Monday, March 26, 2012

What Campbell Newman Must Learn from Gough Whitlam

On the surface, you’d think CanDo and Gough would have little in common. In fact, CanDo might find that he and Gough Whitlam have a bit and he should learn from Gough’s explosive two-term reign in the early seventies.

When Whitlam came to power in 1972, it broke a 23 year streak of Liberal – Country Party rule. Campbell Newman’s victory this weekend in Queensland broke stretch of ALP domination in Queensland that had lasted for 22 years (with the obvious exception of Rob Borbridge’s short Liberal rule.)

Both Whitlam and Newman based their campaign themes around it being time for change. Whitlam’s used the famous “It’s Time” jingle, but Campbell Newman adhered more closely to Bob Menzies’ 1949 campaign “It’s Time for a Change” slogan. It works.

Usually a government is officially sworn in a week or two after the election is held, to allow time for all votes to be counted, and for the leader to choose his ministry. Whitlam was in a hurry, and asked the Governor General to swear him and his deputy as soon as the result was definite. Between the two of them, they controlled all of the portfolios until the full cabinet was sworn in.

Campbell Newman has chosen the same approach. Less than 48 hours after the polls closed, Newman has already been sworn in, along with his deputy, Jeff Seeney, and his Treasurer Tim Nicholls. They have formed an interim government. A full cabinet will be announced and in due course. It’s not known why Mr Newman was so determined to assume the role of Premier so quickly, but it could be so that he can make changes at the highest levels of the Public Service.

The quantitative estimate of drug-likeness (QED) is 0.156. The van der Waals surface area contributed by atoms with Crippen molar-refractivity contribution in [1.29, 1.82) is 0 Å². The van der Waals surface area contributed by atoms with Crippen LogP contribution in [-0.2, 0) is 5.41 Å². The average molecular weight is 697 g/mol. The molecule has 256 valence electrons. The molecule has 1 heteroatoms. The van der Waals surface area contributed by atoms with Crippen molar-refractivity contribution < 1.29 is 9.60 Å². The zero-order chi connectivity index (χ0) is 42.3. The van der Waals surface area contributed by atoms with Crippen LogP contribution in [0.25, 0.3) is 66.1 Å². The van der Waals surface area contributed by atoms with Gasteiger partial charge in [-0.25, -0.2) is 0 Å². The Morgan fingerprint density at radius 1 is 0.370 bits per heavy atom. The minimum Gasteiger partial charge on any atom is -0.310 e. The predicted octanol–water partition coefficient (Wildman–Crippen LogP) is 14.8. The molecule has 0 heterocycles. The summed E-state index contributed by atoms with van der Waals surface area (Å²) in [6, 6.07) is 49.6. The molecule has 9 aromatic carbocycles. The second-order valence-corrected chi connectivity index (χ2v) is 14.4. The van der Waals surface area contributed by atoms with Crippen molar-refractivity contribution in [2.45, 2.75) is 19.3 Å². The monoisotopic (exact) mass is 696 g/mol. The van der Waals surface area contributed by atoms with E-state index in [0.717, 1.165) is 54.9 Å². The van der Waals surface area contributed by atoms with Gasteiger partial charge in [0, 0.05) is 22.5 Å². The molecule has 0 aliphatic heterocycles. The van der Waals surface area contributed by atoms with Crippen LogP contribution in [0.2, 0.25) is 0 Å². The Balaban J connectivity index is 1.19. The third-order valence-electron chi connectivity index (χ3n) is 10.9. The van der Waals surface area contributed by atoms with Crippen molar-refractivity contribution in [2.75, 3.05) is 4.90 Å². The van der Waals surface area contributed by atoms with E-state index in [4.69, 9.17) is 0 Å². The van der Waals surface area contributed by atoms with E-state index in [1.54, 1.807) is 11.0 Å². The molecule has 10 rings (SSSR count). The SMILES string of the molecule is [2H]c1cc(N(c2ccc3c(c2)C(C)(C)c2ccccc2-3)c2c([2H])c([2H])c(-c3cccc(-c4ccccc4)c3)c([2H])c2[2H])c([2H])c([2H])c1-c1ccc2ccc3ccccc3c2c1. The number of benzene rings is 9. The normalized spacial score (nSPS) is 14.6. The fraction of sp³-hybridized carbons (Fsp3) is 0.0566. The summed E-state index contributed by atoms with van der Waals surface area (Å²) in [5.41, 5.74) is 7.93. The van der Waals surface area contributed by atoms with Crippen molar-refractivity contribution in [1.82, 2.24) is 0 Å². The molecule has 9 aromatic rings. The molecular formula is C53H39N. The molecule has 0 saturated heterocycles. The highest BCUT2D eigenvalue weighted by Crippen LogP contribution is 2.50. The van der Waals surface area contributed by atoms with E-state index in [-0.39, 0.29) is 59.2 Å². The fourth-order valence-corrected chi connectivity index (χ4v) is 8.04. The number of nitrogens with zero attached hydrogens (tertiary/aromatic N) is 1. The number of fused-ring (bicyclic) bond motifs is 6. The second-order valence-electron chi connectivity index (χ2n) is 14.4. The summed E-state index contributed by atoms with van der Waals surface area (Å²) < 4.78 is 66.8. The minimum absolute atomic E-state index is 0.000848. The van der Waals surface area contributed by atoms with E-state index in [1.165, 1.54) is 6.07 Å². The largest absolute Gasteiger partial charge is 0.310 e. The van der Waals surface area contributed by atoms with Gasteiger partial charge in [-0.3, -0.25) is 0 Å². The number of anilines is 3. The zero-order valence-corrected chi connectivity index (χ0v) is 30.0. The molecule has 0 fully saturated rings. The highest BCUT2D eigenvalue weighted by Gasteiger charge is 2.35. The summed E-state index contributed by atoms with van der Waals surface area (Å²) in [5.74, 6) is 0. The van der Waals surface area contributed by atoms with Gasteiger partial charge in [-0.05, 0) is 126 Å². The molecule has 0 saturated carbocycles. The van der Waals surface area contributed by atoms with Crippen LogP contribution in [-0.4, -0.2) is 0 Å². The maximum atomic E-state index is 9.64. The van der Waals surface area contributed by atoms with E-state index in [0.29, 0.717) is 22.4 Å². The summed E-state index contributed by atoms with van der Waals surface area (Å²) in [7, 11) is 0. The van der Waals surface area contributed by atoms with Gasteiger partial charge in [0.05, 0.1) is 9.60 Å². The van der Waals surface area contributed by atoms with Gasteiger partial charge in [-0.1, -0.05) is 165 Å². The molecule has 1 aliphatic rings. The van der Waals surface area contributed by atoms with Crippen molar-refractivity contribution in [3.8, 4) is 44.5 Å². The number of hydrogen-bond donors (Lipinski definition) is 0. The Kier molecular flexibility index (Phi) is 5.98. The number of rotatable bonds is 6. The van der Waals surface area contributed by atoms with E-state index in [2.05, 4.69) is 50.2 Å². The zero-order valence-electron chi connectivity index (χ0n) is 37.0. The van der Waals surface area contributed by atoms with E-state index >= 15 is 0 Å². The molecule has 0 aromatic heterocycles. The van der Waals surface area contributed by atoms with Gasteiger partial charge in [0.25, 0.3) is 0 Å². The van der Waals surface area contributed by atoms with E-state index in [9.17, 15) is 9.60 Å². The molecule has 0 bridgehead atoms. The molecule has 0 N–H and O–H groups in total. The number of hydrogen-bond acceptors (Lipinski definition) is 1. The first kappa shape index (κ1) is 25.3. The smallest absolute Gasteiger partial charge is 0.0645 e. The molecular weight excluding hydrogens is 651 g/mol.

When Whitlam came to power in 1972, he actioned everything he could get away with: foreign relations with China, Taiwan and South Africa, blanket exemptions from conscription, equal pay issues, major funding for the Arts, brought the last troops home from Vietnam and removed the sales tax from the conceptive pill, among other things.

The public reaction was overwhelming; things were getting done, without the burdensome processes of parliament. Many years later, Whitlam’s speechwriter commented that “We did too much too soon.”

Whitlam was also determined to hold power individually. Aside from the the caucus-selected Cabinet, Whitlam maintained full control of the cabinet agenda, and formed cabinet committees.

Campbell Newman, if you learn nothing else from Whitlam, remember not to run too fast, and remember to share your power. With no oversight from an Upper House and no Opposition, you and your team will be solely responsible for Queensland for the next three years. Take your time, and listen to smart people (particularly those who disagree with you).

We probably don’t need any more Jackson Pollack art for a while, either.

1 comment:

  1. You'd probably be interested in this... Campbell Newman's campaign song ripped off Counting Crows' Accidentally in Love: